No. I’ll tell you why. You need to get outside yourself. If you stay only within your job, you start to believe your own virtual reality because people see you on television and all of a sudden you are a “star.” When you happen to lose that job, you don’t have anything else to define you. I’ve seen people who have left the business and almost had a breakdown because they didn’t know what to do with themselves. I always say that my job is wonderful, but it does not define entirely who I am. You’ve got to have a life away from your work in order to maintain your sanity and also to maintain your sensibilities and your balance. And my community involvement is much more important to me than my job. I don’t define myself by my work; I define myself by what I do away from work.

Community work—that’s what stands out in your biography. Where does your civic drive and dedication come from? Personality? Upbringing? Education?

I think it comes from my mother. Even though she made minimum wage, she always felt it was important to give back, so we would go to older friends’ homes in our neighborhood and she would read to them or would go grocery shopping for them. So that volunteer spirit comes from the example set by my mother. She lives at the Sunrise [Senior Living] in Buckhead, and at the age of 90 she is the official greeter for people who come to visit the facility. And she will go on what they call a “Memory Impaired” floor and read to people. She is really one of those folks who constantly give, and when you grow up seeing that, you emulate it. My mother always says, “To whom much was given, much is expected.” You receive your gift not to benefit from it alone but to share with others.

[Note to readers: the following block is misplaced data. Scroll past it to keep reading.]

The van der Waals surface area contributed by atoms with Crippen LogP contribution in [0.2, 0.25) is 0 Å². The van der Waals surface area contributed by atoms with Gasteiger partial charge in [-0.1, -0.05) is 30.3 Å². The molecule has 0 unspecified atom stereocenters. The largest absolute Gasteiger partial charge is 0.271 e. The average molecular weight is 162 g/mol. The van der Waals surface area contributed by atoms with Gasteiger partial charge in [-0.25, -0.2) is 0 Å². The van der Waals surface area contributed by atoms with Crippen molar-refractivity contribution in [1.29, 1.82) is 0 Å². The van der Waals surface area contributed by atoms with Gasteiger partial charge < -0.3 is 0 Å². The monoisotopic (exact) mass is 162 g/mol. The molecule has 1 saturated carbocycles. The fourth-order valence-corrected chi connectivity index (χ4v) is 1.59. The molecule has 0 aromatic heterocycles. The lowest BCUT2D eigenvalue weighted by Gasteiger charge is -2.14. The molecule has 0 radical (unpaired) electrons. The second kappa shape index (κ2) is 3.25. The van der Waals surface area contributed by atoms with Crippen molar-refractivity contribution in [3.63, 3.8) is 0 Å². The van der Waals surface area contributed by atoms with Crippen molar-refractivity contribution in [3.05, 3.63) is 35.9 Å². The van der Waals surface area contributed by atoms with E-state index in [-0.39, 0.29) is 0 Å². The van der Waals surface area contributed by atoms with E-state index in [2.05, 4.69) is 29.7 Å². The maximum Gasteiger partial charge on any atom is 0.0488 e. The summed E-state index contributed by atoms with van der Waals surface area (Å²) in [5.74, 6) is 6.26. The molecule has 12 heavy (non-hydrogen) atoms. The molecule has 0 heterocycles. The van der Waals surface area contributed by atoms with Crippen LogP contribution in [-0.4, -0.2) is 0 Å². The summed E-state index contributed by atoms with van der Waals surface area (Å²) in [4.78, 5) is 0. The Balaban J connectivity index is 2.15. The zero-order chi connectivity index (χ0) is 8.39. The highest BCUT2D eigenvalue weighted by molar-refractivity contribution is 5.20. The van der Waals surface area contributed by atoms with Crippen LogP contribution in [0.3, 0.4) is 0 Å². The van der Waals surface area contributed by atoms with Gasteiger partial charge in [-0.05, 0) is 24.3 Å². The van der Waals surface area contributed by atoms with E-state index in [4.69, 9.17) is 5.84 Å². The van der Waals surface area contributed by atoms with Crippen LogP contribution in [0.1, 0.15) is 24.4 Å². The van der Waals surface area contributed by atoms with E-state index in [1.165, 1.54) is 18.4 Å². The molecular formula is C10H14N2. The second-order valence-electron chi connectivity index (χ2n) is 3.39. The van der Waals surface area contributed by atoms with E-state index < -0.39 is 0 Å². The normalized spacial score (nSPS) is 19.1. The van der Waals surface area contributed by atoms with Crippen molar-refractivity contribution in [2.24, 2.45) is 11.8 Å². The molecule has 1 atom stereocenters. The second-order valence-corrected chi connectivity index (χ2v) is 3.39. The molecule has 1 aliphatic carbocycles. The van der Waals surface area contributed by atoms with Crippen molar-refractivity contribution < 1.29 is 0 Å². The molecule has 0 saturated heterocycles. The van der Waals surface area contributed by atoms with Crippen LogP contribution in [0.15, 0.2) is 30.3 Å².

Let’s talk about what’s closest to the Chopin Society of Atlanta mission, namely, education.

That’s extremely important. That was the reason why I agreed to be a part of this event, because so much music has been taken away from schools, and classical music has just about disappeared from the schools. This is one opportunity for people to realize that classical music, when you think when it was created, is really popular music, and it is music that is not only beautiful, but it’s soothing and it’s a way of being transported to another reality. I love the idea of providing scholarships to students and providing programs to students to learn about classical music. It’s really a shame that children don’t know about Chopin, they don’t know about Wagner, they don’t know about Mozart. So music appreciation is extremely important, appreciation of music of all cultures, because music is truly a universal language.

What is the best way to educate children through art?